A Short Course in “Wall Street Speak”

Fear of the unknown need not prevent you from studying the financial pages and understanding the evening stock reports on your favorite radio or TV station. A short course in “Wall Street Speak” can help unlock the wealth of information provided by these investment-reporting vehicles.

The Wall Street Stock Tables

The three major national stock markets that report stock performance for the previous trading day are:

The New York Stock Exchange (NYSE)—The largest and oldest stock exchange in the United States, through which NYSE-listed securities are bought and sold on an auction basis. 

The American Stock Exchange (AMEX)—The second largest U.S. stock exchange, also operating on an auction basis. Trading volume on the AMEX is much smaller than on the NYSE.

National Association of Securities Dealers Automated Quotations (NASDAQ National Market)—The major over-the-counter (i.e., non-exchange) market for trading of securities of more than 5,000 companies that generally are smaller or newer than the companies listed on the NYSE or AMEX. Trading is conducted through a telephone and computer network among dealers who are members of the National Association of Securities Dealers, Inc. The volume of NASDAQ trading always exceeds that on the AMEX and generally exceeds that on the NYSE.

Other smaller regional stock exchanges are the Boston, Cincinnati, Midwest (Chicago), Pacific (San Francisco or Los Angeles), and Philadelphia stock exchanges.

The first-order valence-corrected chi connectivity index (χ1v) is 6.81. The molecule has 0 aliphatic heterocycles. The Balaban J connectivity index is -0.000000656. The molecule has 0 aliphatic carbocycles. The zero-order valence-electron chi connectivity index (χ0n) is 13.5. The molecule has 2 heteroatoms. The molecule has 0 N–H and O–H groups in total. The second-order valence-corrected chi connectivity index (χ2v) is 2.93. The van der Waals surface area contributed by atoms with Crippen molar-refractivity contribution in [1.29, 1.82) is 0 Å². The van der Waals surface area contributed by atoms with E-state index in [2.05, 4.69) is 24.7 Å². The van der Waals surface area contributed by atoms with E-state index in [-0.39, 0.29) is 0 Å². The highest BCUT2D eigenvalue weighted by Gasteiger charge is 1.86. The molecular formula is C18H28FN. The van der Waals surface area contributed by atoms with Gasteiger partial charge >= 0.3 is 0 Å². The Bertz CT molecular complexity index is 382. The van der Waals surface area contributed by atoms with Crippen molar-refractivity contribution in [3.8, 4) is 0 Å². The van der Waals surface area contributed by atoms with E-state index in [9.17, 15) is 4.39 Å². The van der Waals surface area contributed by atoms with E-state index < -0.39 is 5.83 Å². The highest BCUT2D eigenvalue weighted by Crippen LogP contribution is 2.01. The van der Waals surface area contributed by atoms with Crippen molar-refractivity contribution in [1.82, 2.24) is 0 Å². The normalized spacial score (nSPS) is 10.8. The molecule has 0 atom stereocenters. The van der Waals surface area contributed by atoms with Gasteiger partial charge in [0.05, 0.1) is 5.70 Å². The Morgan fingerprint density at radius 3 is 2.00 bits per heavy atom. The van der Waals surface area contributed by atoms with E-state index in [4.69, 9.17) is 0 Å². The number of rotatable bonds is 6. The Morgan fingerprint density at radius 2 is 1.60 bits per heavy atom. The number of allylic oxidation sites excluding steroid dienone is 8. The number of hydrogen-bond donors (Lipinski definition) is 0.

Stock Indexes and Averages

There are several useful measures of value changes in representative stock groupings. A sampling includes:

The Dow Jones Industrial Average (DJIA, or the Dow)—An average of 30 major stocks that many use as a reflection of overall stock market action.

Standard & Poor’s 500 Index (S&P 500)—A broad-based measure of market activity based on the performance of the stocks of 500 of the largest companies.

National Association of Securities Dealers Automated Quotations Composite Index (NASDAQ Composite Index)—An average of the trading in approximately 5,000 over-the-counter stocks not traded on exchanges.


Other commonly used measures include the NYSE Composite Index, the Russell 2000 Index, and the Wilshire 5000 Equity Index.

Decoding the Wall Street Tables

For an understanding of stock table coding, here are some helpful definitions:

52 Weeks/Hi Lo—Highest and lowest prices reached over the previous 52 weeks, but not including the latest day’s trading.

Stock—Each stock is listed in alphabetical order by full or abbreviated name. Local stocks are sometimes printed in boldface type.

Sym—Stock symbols (trading symbols) of one to five letters used to identify companies on the securities exchange or other market on which they trade.

Div—Annual dividend per share, based on the most recently declared dividend.

Yld %—The stock’s dividend yield determined by dividing the annual dividend by the trading day’s closing price. 

PE—Price-earnings ratio of the trading day’s closing market price to earnings per share over the most recent four quarters.

Vol 100s—Total daily shares sold volume, quoted in hundreds (two zeros omitted).

Hi Lo Close (or Last)—Highest, lowest, and last price at which the stock traded on the trading day.

Chg (or Net Chg)—Change from previous day’s closing price to this trading day’s closing price, normally quoted in eighths of a point (which was changed to a decimal system beginning in 2000).

It is helpful to look for explanatory notes regarding the coding used on Highs, Lows, Dividends, PE ratios, or other topics. You will also find figures of total daily volume and most actively traded stocks for each major national market and the performance of various stock indexes.

As you read the financial pages regularly, you will become more “fluent” in “Wall Street Speak,” a language that will help you gain knowledge about the world of investments.


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